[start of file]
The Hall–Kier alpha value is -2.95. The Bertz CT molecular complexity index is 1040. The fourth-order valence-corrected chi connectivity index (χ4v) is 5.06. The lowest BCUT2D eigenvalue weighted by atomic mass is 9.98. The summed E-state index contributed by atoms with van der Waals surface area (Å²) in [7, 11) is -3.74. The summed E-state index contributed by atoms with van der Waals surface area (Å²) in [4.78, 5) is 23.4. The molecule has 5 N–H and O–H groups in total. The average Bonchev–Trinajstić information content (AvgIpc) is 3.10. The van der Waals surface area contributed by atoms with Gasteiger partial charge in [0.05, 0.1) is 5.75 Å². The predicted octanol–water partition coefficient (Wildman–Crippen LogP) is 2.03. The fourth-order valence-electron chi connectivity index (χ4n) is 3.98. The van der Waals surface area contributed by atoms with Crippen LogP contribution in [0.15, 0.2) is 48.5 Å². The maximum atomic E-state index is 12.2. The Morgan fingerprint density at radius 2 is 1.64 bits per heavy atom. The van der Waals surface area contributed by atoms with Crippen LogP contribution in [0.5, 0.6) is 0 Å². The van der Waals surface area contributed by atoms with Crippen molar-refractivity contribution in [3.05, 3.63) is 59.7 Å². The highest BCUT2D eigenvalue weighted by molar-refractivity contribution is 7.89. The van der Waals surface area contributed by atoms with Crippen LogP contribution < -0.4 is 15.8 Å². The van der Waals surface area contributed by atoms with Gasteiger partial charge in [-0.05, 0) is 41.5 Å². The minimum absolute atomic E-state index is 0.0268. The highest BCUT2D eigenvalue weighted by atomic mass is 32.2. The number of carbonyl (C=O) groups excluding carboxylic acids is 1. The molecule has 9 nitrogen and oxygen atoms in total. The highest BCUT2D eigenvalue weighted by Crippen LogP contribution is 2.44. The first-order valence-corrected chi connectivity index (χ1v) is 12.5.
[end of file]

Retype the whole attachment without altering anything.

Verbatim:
The Hall–Kier alpha value is -2.95. The Bertz CT molecular complexity index is 1040. The fourth-order valence-corrected chi connectivity index (χ4v) is 5.06. The lowest BCUT2D eigenvalue weighted by atomic mass is 9.98. The summed E-state index contributed by atoms with van der Waals surface area (Å²) in [7, 11) is -3.74. The summed E-state index contributed by atoms with van der Waals surface area (Å²) in [4.78, 5) is 23.4. The molecule has 5 N–H and O–H groups in total. The average Bonchev–Trinajstić information content (AvgIpc) is 3.10. The van der Waals surface area contributed by atoms with Gasteiger partial charge in [0.05, 0.1) is 5.75 Å². The predicted octanol–water partition coefficient (Wildman–Crippen LogP) is 2.03. The fourth-order valence-electron chi connectivity index (χ4n) is 3.98. The van der Waals surface area contributed by atoms with Crippen LogP contribution in [0.15, 0.2) is 48.5 Å². The maximum atomic E-state index is 12.2. The Morgan fingerprint density at radius 2 is 1.64 bits per heavy atom. The van der Waals surface area contributed by atoms with Crippen LogP contribution in [0.5, 0.6) is 0 Å². The van der Waals surface area contributed by atoms with Crippen molar-refractivity contribution in [3.05, 3.63) is 59.7 Å². The highest BCUT2D eigenvalue weighted by molar-refractivity contribution is 7.89. The van der Waals surface area contributed by atoms with Crippen LogP contribution < -0.4 is 15.8 Å². The van der Waals surface area contributed by atoms with Gasteiger partial charge in [-0.05, 0) is 41.5 Å². The minimum absolute atomic E-state index is 0.0268. The highest BCUT2D eigenvalue weighted by atomic mass is 32.2. The number of carbonyl (C=O) groups excluding carboxylic acids is 1. The molecule has 9 nitrogen and oxygen atoms in total. The highest BCUT2D eigenvalue weighted by Crippen LogP contribution is 2.44. The first-order valence-corrected chi connectivity index (χ1v) is 12.5.